Tag Archives: moving

magnificently built


The Talpiot neighborhood of Jerusalem was built as a garden suburb of Jerusalem starting in 1922. Its name comes from the ‘song of songs’, written by King Solomon, in which the female object of his love is described… ‘your neck is like the tower of David, built with turrets’. The image in Hebrew is that of someone or something magnificently built. I’m often reminded of the name when driving from there to my home in North Jerusalem. I pass the tower of David and embrace it in my thoughts as I maneuver through traffic.


I first moved from the Buchari quarter to that neighborhood at the start of the 60s. At the time, there were a few artists who had already found homes there, alongside some of the illustrious citizens of our town. Our greatest author of modern times, Shai Agnon, Nobel prize winner, lived down the street from me, and attended the same synagogue. Just about everyone knew everyone else, and we would all meet one another at the local grocery store. There was only one then. Our fellow residents were clerks and teachers, and a few professors, as well as engineers and some businessmen. Religious and non religious lived together in an atmosphere of tolerance.


The neighborhood was beautiful. There was luxurious greenery to be seen between the houses that were built with great care. The walls of stone and the large trees kept us cool in the hot summer. But even with the calm and the beauty of the neighborhood, there were a number of disadvantages that helped keep the prices down. And it was thanks to those disadvantages that I was able to find an apartment that I could afford, surrounded by a lush garden, and shaded by a couple of large and grand trees. The neighborhood had been built at the southern end of the city. And the ceasefire line of 1948 cut through the neighborhood, with unfriendly Arabs living in close proximity. Shots would be fired occasionally across the border. And though they were relatively few and far between, they made some of our residents nervous. There were those who felt insecure.


I was living with an Arab housemate at the time, and used to be amused by his indignation at such violent outbursts. He would shout over the orange trees that lined the border, in Arabic, ‘You are shooting at real human beings’. But the shots were sporadic, and the attacks were usually short lived… they would stop as suddenly as they had started whether he would yell or not. The other main disadvantage was that the neighborhood was quite a distance from the center of town, which meant that most of us had to take a bus to get downtown. Very few had private cars back in those days. I preferred to walk. I could usually get to the center of town in about 45 minutes, walking at a fast clip.


I remember taking my bride to visit my home and its surroundings, for a visit. She had been living in a more upscale neighborhood on the west side of the city, largely populated by University professors, and situated close to the University. It too had been designed to be a garden neighborhood, the same year that my neighborhood had been established. But it was a bit more square in appearance, and one couldn’t help but sense the decorum that characterized her neighborhood. The streets and buildings were tidy, and fitted well together. In my neighborhood, almost every resident had made some change to his home. Trees and bushes seemed to grab any available space without heeding to plans or a grand design.


If the town center was a bus ride away from her old neighborhood, she could visit the university or the national library by foot… just a short walk away. On the Sabbath, together in Talpiot, we would walk to a kibbutz situated just outside of the city, to the south. The city has grown a lot since then, and swallowed up that kibbutz as well. It is now part of the greater Jerusalem area. But it still has beautiful scenic views that a visitor may enjoy.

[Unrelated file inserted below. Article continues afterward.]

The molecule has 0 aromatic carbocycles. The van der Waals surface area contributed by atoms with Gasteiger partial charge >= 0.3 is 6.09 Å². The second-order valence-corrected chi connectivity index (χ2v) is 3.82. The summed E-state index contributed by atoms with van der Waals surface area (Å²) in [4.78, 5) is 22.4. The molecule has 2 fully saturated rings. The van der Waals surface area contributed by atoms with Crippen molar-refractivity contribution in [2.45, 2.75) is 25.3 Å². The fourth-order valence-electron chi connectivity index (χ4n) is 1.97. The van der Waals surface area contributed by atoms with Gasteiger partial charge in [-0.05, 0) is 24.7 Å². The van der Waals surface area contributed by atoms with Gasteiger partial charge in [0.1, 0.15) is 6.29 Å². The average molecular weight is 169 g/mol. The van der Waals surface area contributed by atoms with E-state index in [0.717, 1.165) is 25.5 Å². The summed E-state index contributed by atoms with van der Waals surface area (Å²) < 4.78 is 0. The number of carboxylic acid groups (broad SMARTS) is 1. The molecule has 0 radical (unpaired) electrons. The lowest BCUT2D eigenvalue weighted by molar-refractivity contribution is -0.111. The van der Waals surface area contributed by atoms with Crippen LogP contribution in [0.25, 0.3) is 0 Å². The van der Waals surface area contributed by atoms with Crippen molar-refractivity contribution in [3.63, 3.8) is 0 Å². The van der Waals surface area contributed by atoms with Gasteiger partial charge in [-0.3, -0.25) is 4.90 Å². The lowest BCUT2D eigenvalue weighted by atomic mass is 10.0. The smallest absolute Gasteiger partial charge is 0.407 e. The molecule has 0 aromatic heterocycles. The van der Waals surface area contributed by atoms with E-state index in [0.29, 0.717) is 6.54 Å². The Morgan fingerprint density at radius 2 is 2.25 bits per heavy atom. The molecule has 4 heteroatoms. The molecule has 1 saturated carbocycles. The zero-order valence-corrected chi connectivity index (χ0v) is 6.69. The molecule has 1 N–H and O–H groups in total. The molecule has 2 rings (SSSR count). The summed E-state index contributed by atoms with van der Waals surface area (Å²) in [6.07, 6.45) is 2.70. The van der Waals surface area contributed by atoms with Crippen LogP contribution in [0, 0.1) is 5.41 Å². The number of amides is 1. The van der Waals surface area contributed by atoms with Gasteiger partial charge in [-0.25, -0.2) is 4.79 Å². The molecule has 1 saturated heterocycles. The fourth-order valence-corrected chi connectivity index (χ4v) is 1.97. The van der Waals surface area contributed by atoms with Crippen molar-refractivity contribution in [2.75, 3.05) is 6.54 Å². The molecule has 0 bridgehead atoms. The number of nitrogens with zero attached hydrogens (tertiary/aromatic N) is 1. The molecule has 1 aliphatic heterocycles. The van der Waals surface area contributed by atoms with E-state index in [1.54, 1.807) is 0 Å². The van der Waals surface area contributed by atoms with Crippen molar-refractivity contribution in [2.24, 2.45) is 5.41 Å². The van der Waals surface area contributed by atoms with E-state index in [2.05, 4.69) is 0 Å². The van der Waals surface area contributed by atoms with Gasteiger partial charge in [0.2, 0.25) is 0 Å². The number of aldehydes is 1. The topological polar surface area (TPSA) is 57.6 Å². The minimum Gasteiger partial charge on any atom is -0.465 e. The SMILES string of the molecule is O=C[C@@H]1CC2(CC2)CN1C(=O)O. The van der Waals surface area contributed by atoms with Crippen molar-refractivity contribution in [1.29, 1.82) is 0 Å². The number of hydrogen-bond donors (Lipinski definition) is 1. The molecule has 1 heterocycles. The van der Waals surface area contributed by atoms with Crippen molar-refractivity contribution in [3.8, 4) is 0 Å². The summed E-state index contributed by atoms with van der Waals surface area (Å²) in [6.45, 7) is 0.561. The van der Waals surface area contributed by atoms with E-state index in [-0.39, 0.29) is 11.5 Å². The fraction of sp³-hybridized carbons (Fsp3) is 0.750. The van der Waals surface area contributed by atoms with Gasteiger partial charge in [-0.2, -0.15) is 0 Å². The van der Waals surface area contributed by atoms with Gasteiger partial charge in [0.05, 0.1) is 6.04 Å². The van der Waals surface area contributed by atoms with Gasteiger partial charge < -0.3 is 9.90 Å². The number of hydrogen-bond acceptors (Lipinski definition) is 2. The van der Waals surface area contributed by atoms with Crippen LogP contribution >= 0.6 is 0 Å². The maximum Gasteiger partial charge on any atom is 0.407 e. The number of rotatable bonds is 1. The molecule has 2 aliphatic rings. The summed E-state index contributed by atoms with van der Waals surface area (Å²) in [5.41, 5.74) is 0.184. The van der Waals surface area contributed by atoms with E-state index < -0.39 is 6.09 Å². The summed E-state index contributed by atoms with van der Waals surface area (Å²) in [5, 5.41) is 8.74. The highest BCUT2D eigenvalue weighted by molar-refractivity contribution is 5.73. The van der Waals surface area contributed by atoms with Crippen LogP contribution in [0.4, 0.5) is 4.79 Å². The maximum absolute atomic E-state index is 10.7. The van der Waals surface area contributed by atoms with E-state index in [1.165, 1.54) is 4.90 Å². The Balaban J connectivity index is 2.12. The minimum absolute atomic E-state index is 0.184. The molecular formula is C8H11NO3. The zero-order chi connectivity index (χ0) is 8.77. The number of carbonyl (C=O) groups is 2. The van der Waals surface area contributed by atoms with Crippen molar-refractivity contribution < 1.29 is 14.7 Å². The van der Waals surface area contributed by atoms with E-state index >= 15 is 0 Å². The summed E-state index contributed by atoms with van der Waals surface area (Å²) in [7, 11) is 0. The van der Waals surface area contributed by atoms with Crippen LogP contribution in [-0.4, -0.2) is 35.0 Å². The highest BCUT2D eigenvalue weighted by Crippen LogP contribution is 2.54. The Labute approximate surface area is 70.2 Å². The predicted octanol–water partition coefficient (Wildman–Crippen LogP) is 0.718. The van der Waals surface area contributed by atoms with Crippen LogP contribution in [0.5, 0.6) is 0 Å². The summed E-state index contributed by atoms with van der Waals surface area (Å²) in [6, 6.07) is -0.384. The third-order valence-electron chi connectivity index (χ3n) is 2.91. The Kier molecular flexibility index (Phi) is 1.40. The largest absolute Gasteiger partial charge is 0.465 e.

Since then, the neighborhood has grown more than any of us could have guessed. It now has an industrial zone which contains many factories and workshops; motor garages, and bars, nightclubs, and banquet halls, as well as indoor shopping malls. There you’ll find restaurants, movie theaters, and a famous venue for musical performances called the ‘Yellow Submarine’. Over the years, new apartment buildings have been built around the old neighborhood, offering living quarters on a number of different economic levels.


In the last week, I have accompanied Chana as she became reacquainted with the neighborhood. Yes she once lived here too. And now she has decided to move back to Jerusalem from her beautiful village outside of the city. The move back to the city means a smaller domicile. But she is practical and down to earth, and is handling her move in a manner much healthier than my own move just a few months ago. She has chosen a home on the eastern side of the neighborhood, where Rachel Ben-Zvi, wife of a former president of our country, established an agricultural training school for women, back in 1928. Now it is a very pleasant part of the neighborhood. The photos shown here were taken while walking around that area.



in the vicinity

Nechama in the park

When I was going through the rather lengthy process of moving from my old home to my new one, I shared my adventures with you my readers. It was a period of instability and upheaval. There were times when I could only describe my sense of loss, parting from my home of forty years, in poetry. Meantime, I have resituated in my new home, as described in a previous post https://thehumanpicture.wordpress.com/2014/02/28/up-on-the-hill/ . Slowly, I’ve adjusted to the new conditions, most of which are an improvement on what I was used to.


Though most of the work had been done for me by my dear friends, I had to unpack my personal items, and decide where things would go in the new house. As a creature of habit, everything had its place in my old home, and I could just reach out my hand and find the scissors or the radio. But once in my new home, even after I decided that a certain item would go somewhere, I sometimes forgot the chosen place when I needed that same item a day or two later. Sometimes I forgot where I’d put something only 15 minutes earlier. It was a challenge.